The Cut Master is tasked with recutting films for ancillary markets hungry for Sony pics
He’s the honcho of a department that edits hundreds of films each year for broadcast on TV and airlines, re-cutting films to address time constraints and Standards & Practices issues, all while preserving the asset as it travels through the many versions that are created in post-theatrical life. Terman and his team write, edit and direct promo vids, tradeshow sizzle reels and industrials for Sony corporate divisions in addition to editing DVD added-value material, docus, musicvids and screen tests. Terman also works with actors to replace original dialogue with TV-safe alternatives — if actors are unavailable, he auditions sound-alikes to revoice lines — or convinces the original thesps to make it work.
For “Beverly Hills Ninja” replacement dialogue: “I went to the actor and shot him in the car while we were driving down Pico Boulevard. He just didn’t have time, and I was like, ‘Dude I gotta get you, we have to do this.’ So he was like, ‘Well, meet me here and we’ll do it in my car as I’m driving to my next gig.’ ” Terman has also had to record in actors’ homes and has flown to the East Coast to wrangle re-edits. “I’m in a spot where I’ve really got to convince people to (redo their dialogue). A lot of actors don’t like doing these TV lines, so it can be tricky to convince them that this is a positive thing.”
In his junior year at NYU, where he was majoring in psychology, Terman opted to take a few film electives. “I had a real epiphany in the editing room. I was in there for 15 hours and thought I was only in there for a couple hours. People had always told me that if you find a job that doesn’t feel like work, that’s what you should do.” After some commercial and retail management work, Terman was hired by Sony’s James Honore to assist on an airline edit. “A lot of people ask if I regret being the studio guy — not following my intended path as a feature film editor — but I get to do a much greater variety of work than anybody else I know.”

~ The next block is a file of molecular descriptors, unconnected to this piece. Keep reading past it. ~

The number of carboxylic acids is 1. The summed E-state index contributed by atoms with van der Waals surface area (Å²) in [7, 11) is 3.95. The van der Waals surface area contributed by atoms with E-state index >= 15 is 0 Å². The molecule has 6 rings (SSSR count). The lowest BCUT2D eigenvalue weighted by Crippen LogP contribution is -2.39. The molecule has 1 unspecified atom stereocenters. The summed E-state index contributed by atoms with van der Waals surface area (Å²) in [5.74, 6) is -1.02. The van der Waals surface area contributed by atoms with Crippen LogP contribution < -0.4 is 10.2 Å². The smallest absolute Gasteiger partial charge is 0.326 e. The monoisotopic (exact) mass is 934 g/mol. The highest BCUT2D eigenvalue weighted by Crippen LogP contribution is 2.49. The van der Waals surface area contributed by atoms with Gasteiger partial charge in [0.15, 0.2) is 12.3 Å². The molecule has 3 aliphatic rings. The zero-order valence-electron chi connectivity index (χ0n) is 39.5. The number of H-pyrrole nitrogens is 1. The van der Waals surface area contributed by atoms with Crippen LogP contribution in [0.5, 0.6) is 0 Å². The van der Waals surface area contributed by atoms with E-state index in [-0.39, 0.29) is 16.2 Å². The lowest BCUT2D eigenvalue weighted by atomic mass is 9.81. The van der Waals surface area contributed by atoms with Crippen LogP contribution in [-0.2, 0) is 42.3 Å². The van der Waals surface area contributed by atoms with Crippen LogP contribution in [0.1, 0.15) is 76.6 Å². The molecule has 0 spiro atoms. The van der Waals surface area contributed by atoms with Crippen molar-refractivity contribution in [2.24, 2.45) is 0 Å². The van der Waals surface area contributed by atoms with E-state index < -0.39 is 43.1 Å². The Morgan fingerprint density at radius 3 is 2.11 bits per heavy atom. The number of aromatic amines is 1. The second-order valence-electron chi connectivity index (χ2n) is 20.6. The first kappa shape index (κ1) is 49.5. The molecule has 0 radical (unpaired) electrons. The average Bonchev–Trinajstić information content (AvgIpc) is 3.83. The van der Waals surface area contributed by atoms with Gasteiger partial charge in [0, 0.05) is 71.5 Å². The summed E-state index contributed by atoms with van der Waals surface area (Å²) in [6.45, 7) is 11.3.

Terman developed and ran his own music education software company for a while, MasterClass Prods., which was sold worldwide. He’s also a musician and has songs in movies, with two recent credits in the Billy Bob Thornton and Eva Longoria-starrer “The Baytown Outlaws.” Songs can be heard for free at ReverbNation.com/TheDaveTermanBand. Terman also recently expanded his role at Sony to become an actor, appearing in a scene with Adam Sandler for Sony’s internal Decoding Digital project, which, he says, generated a major “cool dad” impression for his 11-year-old son.
Name: Dave Terman
Title: Supervising Film Editor, Sony Pictures Entertainment
Function: Responsible for the daily operation and P&L of the editing department, as well as editing and re-editing projects
Blanche Sewell’s 11- by 12-foot office in Cutters Alley, where “The Wizard of Oz” was edited
YEARS ON THE JOB:
NUMBER OF MOVIE EDITS A YEAR:
NUMBER OF FILMS RE-EDITED:
A-listers like Mel Brooks, Julia Roberts and Adam Sandler
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